A Dalen 2054 log splitter in Sundal. With an 8-ton splitting force, the fully hydraulic machine can split a log in 2.7 seconds. It runs off a tractor PTO and requires as little as 40HP.
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Bale Wrapper
A bale wrapper in Sundal, a simpler version of the one we saw in Tveit.
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Footbridge
Crossing a footbridge over the river Bondhuselva.
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Sundal
View south to Sundal and our berth. The RV campground that we’re moored in front of was at least half-full when we arrived, but is nearly empty mid-afternoon. By evening, it had filled up again.
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Bondhusbrea
Close-up to Bondhusbrea Glacier from the boat deck while moored at Sundal. The weather looks good for a hike up there tomorrow.
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Happy Hour
Happy hour on the boat deck at Sundal with a view to beautiful Maurangsfjorden.
8/26/2020
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Maurangsfjorden
Looking back to Maurangsfjorden on an early-morning start to the hike up Fonnabu.
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Trail Map
Three hikes lead towards the Folgefonna glaciers. We’ll be taking the left fork, 6.8 miles (11km) to the glacier’s plateau at 4,757ft (1,453m) Fonnabu, estimated at 5 hours one-way. The other two trails are easier hikes, one to the lake Bondhusvatnet, and the other to below the Bondhusbrea Glacier that we can see from our berth in Sundal.
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Destination
Our destination, (1,453m) Fonnabu, is beyond those mountains in the distance. We’ve got a ways to go.
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Path
The shared path between the several hikes is wide and beautifully maintained. The path follows an old road to the lake Bondhusvatnet built in 1863 to transport fallen ice from the the Bondhusbrea Glacier for export. The ice was carried across Bondhusvatnet in large rowboats, than horses transported it to the pier. The enterprise was not successful as the melt was too great before the ice reached its destination, and the road became mainly a tourist route.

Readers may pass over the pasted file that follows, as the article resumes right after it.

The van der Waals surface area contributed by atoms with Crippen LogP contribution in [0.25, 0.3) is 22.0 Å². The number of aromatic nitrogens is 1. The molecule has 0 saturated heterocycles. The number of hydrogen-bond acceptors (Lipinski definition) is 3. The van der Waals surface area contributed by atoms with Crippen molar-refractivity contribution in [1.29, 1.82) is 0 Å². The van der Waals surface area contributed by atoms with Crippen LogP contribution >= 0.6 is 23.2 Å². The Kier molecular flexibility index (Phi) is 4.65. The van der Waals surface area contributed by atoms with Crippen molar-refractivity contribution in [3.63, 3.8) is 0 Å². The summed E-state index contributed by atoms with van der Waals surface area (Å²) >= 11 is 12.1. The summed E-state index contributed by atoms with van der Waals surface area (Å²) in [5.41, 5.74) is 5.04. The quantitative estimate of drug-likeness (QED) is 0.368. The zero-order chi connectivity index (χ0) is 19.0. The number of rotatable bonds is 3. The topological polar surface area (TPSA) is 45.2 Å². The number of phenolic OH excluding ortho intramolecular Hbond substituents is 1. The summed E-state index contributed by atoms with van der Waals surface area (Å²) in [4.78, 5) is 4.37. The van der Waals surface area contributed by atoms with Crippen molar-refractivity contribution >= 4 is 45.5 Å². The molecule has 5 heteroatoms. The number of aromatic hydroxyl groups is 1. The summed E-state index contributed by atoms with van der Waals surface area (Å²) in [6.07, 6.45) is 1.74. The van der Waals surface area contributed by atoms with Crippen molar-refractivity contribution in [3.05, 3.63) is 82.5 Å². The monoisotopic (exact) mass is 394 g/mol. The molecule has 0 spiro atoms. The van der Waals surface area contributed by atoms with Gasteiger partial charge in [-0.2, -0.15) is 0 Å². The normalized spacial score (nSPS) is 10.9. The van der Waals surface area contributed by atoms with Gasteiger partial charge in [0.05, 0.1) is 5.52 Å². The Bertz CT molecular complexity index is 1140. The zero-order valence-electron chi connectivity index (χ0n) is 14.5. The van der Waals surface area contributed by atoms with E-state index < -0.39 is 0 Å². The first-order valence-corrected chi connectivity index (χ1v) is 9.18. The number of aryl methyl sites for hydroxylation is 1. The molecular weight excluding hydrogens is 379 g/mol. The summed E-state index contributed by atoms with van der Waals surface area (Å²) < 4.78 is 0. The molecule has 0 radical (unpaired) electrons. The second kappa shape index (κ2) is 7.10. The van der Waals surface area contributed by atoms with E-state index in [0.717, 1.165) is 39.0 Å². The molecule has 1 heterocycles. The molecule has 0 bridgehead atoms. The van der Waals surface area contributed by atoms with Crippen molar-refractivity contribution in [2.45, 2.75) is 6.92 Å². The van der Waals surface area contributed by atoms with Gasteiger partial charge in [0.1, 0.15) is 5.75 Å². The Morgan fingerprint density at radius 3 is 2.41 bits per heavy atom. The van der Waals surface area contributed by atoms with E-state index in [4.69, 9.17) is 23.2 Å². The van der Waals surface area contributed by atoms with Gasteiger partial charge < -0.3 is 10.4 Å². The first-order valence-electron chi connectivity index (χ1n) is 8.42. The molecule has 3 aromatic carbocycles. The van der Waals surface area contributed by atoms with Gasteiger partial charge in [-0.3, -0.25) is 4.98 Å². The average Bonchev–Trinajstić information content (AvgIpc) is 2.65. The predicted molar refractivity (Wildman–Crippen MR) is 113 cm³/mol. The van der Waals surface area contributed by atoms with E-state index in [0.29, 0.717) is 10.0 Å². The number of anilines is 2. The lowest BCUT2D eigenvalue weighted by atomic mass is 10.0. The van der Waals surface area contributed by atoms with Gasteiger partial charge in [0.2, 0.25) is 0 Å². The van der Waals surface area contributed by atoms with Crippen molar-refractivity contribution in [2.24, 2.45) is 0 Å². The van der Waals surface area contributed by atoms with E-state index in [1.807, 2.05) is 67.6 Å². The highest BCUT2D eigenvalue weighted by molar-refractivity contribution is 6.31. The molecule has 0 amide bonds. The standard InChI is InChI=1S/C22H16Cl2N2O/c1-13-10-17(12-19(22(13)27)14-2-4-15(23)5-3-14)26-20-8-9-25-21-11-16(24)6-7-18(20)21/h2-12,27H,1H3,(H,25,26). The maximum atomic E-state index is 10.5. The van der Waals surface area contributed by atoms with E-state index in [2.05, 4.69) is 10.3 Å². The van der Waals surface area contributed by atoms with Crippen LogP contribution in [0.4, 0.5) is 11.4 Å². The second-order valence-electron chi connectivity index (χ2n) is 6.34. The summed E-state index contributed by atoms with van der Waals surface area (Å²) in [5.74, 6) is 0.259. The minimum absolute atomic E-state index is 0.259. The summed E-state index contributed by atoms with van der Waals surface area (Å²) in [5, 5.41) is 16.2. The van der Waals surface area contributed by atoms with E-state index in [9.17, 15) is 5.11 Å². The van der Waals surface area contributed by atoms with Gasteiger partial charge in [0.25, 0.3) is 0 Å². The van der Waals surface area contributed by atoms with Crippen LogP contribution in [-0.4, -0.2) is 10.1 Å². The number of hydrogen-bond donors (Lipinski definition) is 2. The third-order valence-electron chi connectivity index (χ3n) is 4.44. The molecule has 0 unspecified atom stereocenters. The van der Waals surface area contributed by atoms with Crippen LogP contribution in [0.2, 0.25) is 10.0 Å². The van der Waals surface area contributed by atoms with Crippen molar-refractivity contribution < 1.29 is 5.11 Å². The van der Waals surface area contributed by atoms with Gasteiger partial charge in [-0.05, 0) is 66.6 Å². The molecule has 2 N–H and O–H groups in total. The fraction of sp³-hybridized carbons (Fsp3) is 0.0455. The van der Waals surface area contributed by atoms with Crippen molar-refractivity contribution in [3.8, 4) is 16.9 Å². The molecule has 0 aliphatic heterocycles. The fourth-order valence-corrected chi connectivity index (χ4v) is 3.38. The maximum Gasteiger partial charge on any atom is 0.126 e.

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Bondhuselva
View to the river Bondhuselva from a bridge en route.
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Keiserstien
We’ve left the common path and at 928 ft (283 m) are at the start of a historic tourist route, Keiserstien, that leads up and over the glacier plateau. The road was completed in 1890 to carry tourists up an over the glacier between Sundal and Odda on horse-drawn carriages and sleighs.
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Switchbacks
At altitude 2029 ft (618 m) near the top of the series of switchbacks shown in the Keiserstien photograph. In 2007, the old path was renovated to its original width as far as the first set of cabins we’ll encounter. The walking is easy, but is still tiring due to the steepness.
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Bondhusvatnet
View to the lake Bondhusvatnet with two waterfalls flowing down 500m cliffs along the west side. It’s a wonderfully calm, clear day and the Krokelva waterfall on the right is reflected almost perfectly in the lake surface.
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Gardshammerstolen
Taking a break by the trekking cabins of Gardshammerstolen. We’re now at altitude 2456 ft (748 m), about halfway to Fonnabu from Dirona by both distance and altitude.
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Sundal
View back to Sundal from the cabins at Gardshammerstolen.
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Cold
We were in short-sleeves up to Gardshammerstolen, but the temperature is much colder up here with the sun still behind the mountains. So we’re continuing from the cabins wearing coats and gloves. It’s not often in one day that you can be wearing a T-shirt and sweating profusely, and an half-hour later be wearing many layers of coat and gloves, and within an hour be back to T-shirts again.
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Botnavatnet
Reflections in still waters at the lake Botnavatnet at altitude 2755 ft (840 m).
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Krokavatnet
At altitude 3,487 ft (1,063 m), we’re now above the lake Krokavatnet sitting at 2600ft (794m) that feeds the northern waterfall flowing into the lake Bondhusvatnet
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Trail Below